Keystroke dynamics countermeasures?

account lost accountlostin at
Thu Jan 1 03:31:42 EST 2015

Jacob Appelbaum and Laura Potrais recently gave a talk titled " Reconstructing narratives" at 31C3.

They endorsed some technologies which are known to have not been broken by the five eyes at the time the documents were written, such as OTR, PGP, TOR, while discouraging people from using known-broken protocols such as PPTP vpn's and IPSEC vpn's "secured" by a preshared key, often common to all users and publicized on the isp's website, with L2TP only providing client authentication to the isp for accounting purposes (ok, that's a little off topic).

They also stated that the NSA has, somehow, partially compromised SSH, but they couldn't figure out how. 

Jacob made some confused statement about elliptic curves, but the referenced document is more clear:

The slide about ssh is on page 19. The NSA states to be able to potentially recover usernames and passwords sent over SSH.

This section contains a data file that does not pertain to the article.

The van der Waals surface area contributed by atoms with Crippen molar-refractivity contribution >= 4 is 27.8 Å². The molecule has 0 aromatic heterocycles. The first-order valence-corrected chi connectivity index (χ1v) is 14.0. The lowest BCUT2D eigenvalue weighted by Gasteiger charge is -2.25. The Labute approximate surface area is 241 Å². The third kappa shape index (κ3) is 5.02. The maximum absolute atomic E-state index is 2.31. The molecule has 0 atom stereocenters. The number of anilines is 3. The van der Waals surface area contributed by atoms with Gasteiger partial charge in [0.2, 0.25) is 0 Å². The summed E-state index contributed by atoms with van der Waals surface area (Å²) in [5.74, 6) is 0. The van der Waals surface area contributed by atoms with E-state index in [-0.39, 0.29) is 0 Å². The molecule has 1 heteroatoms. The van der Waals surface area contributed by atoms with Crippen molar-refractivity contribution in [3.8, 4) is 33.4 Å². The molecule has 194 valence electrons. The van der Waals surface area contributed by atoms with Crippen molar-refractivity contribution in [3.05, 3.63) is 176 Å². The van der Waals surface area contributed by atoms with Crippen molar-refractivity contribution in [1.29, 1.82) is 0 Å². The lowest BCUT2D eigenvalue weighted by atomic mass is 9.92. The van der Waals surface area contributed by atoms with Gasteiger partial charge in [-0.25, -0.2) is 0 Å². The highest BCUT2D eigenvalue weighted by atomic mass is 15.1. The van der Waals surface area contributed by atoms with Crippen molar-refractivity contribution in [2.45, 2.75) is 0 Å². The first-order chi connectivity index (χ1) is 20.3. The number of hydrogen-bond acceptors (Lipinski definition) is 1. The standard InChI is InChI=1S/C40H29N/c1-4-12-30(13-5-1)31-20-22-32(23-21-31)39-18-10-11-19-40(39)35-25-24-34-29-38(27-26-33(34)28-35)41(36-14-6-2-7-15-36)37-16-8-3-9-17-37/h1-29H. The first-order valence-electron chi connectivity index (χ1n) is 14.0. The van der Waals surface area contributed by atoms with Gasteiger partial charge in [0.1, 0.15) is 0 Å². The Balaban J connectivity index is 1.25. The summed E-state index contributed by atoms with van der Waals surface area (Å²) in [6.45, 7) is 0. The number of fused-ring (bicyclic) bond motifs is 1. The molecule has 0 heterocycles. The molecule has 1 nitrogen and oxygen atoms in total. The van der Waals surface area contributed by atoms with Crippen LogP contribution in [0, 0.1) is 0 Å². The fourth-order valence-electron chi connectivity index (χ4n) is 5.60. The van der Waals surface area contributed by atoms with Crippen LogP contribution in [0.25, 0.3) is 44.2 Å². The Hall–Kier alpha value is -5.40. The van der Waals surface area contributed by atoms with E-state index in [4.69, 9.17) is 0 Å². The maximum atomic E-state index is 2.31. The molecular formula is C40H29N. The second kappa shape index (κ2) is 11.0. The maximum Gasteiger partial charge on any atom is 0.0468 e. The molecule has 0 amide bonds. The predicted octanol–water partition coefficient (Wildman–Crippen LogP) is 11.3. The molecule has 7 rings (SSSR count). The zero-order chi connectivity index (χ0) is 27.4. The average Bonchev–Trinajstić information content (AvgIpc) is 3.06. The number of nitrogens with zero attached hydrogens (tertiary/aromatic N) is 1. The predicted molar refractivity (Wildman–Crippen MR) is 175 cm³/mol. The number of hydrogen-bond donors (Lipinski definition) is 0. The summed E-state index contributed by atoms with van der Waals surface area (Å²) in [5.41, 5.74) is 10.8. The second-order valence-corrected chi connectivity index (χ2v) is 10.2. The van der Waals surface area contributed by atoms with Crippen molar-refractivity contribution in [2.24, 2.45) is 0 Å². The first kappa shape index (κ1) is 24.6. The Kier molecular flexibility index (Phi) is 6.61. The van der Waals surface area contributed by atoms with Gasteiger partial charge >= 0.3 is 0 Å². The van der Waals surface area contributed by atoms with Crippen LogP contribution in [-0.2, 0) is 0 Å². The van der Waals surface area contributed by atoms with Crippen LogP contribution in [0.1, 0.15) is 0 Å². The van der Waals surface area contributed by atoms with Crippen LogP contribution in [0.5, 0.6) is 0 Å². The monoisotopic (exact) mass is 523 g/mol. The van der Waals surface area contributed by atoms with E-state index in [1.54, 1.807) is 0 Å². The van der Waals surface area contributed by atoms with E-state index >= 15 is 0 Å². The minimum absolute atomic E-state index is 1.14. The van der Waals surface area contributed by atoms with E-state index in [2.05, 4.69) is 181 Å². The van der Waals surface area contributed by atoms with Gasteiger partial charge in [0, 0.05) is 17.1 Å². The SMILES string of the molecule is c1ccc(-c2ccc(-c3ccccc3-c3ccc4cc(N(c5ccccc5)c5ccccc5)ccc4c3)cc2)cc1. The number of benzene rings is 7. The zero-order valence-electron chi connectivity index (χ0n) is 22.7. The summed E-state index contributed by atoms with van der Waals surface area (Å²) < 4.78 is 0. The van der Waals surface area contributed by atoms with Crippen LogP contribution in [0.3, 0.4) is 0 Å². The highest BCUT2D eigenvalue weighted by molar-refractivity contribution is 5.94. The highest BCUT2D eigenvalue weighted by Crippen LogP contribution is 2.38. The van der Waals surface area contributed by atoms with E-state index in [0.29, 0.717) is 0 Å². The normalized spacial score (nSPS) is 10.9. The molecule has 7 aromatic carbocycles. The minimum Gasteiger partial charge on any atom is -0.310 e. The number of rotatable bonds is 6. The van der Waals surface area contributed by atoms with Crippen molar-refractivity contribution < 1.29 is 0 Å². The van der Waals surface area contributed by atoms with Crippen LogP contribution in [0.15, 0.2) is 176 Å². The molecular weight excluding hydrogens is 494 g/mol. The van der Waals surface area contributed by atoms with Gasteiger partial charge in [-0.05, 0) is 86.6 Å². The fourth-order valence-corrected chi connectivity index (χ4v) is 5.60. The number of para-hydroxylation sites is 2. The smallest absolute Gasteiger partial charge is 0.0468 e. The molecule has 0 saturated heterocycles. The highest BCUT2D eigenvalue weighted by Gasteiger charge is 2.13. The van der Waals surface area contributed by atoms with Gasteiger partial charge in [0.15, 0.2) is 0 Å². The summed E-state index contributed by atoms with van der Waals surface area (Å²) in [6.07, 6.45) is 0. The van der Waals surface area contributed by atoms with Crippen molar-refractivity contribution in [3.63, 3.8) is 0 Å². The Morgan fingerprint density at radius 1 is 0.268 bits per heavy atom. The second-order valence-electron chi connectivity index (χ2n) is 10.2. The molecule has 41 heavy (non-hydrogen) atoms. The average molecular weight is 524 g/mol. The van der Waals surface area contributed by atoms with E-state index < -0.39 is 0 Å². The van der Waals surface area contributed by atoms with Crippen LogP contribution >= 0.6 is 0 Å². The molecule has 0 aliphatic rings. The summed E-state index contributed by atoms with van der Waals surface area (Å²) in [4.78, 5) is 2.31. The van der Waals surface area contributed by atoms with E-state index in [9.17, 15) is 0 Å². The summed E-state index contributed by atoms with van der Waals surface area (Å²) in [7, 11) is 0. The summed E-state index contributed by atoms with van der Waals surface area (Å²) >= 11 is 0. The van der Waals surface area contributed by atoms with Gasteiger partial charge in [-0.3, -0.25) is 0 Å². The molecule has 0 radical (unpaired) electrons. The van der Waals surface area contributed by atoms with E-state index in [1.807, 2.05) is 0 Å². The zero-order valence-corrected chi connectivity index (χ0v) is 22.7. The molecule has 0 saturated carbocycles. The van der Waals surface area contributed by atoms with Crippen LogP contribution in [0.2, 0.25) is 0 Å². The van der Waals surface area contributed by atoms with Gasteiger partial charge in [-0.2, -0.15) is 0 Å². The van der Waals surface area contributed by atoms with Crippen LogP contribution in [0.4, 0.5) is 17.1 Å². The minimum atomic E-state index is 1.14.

This is a wild guess, but to me this seems more pertaining to keystroke dynamics, and has been known to be possible for a while:

Text entered interactively in ssh (eg, invoking sudo post login) may leak credentials useful at escalating privileges through other services.

Would it be possible to use ssh in canonical mode to avoid this? I think that would make text editing impossibile, but, couldn't a mechanism be provided to send keystroke all at once, simulating locally the expected result meanwhile? I think MOSH already does that, and this is probably out of ssh scope.

But, could it be possible to have an option allowing the user to artificially add lag before sending the keystroke?
EG, SSH will send the keystrokes at a regular interval of 500ms, adjusting the added lag in order to maintain a fixed latency between keystrokes, making it harder or impossible to gain insight of the entered text from traffic analysis.

Does this last idea make any sense?

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